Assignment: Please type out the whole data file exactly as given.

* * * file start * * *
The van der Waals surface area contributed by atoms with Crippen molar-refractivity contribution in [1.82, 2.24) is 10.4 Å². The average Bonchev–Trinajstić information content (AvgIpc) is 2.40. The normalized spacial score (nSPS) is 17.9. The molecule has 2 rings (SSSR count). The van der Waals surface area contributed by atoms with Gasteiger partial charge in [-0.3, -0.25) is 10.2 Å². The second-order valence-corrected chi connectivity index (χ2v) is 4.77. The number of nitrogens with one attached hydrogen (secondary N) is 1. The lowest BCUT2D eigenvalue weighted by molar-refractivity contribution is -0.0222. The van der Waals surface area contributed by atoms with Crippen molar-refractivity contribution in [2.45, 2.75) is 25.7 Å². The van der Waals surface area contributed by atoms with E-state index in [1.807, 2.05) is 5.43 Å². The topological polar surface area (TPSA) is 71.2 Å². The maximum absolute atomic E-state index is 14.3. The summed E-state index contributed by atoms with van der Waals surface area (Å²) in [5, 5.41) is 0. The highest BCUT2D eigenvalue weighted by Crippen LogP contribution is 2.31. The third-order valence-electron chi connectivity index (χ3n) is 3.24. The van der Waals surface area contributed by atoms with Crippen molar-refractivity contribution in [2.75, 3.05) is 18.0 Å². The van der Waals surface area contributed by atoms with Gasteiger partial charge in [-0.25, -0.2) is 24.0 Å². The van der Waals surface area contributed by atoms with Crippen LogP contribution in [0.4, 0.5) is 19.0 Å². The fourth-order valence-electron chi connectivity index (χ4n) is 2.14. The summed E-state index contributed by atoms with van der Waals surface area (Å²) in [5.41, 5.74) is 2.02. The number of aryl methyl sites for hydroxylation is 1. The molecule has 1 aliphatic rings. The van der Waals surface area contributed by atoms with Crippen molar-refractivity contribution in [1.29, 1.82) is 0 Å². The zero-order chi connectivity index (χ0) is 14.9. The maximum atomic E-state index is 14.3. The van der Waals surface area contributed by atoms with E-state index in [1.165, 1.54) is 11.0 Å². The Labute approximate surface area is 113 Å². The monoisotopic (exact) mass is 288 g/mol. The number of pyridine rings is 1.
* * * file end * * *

The van der Waals surface area contributed by atoms with Crippen molar-refractivity contribution in [1.82, 2.24) is 10.4 Å². The average Bonchev–Trinajstić information content (AvgIpc) is 2.40. The normalized spacial score (nSPS) is 17.9. The molecule has 2 rings (SSSR count). The van der Waals surface area contributed by atoms with Gasteiger partial charge in [-0.3, -0.25) is 10.2 Å². The second-order valence-corrected chi connectivity index (χ2v) is 4.77. The number of nitrogens with one attached hydrogen (secondary N) is 1. The lowest BCUT2D eigenvalue weighted by molar-refractivity contribution is -0.0222. The van der Waals surface area contributed by atoms with Crippen molar-refractivity contribution in [2.45, 2.75) is 25.7 Å². The van der Waals surface area contributed by atoms with E-state index in [1.807, 2.05) is 5.43 Å². The topological polar surface area (TPSA) is 71.2 Å². The maximum absolute atomic E-state index is 14.3. The summed E-state index contributed by atoms with van der Waals surface area (Å²) in [5, 5.41) is 0. The highest BCUT2D eigenvalue weighted by Crippen LogP contribution is 2.31. The third-order valence-electron chi connectivity index (χ3n) is 3.24. The van der Waals surface area contributed by atoms with Crippen molar-refractivity contribution in [2.75, 3.05) is 18.0 Å². The van der Waals surface area contributed by atoms with Gasteiger partial charge in [-0.25, -0.2) is 24.0 Å². The van der Waals surface area contributed by atoms with Crippen LogP contribution in [0.4, 0.5) is 19.0 Å². The fourth-order valence-electron chi connectivity index (χ4n) is 2.14. The summed E-state index contributed by atoms with van der Waals surface area (Å²) in [5.41, 5.74) is 2.02. The number of aryl methyl sites for hydroxylation is 1. The molecule has 1 aliphatic rings. The van der Waals surface area contributed by atoms with Crippen molar-refractivity contribution in [1.29, 1.82) is 0 Å². The zero-order chi connectivity index (χ0) is 14.9. The maximum atomic E-state index is 14.3. The van der Waals surface area contributed by atoms with E-state index in [1.165, 1.54) is 11.0 Å². The Labute approximate surface area is 113 Å². The monoisotopic (exact) mass is 288 g/mol. The number of pyridine rings is 1.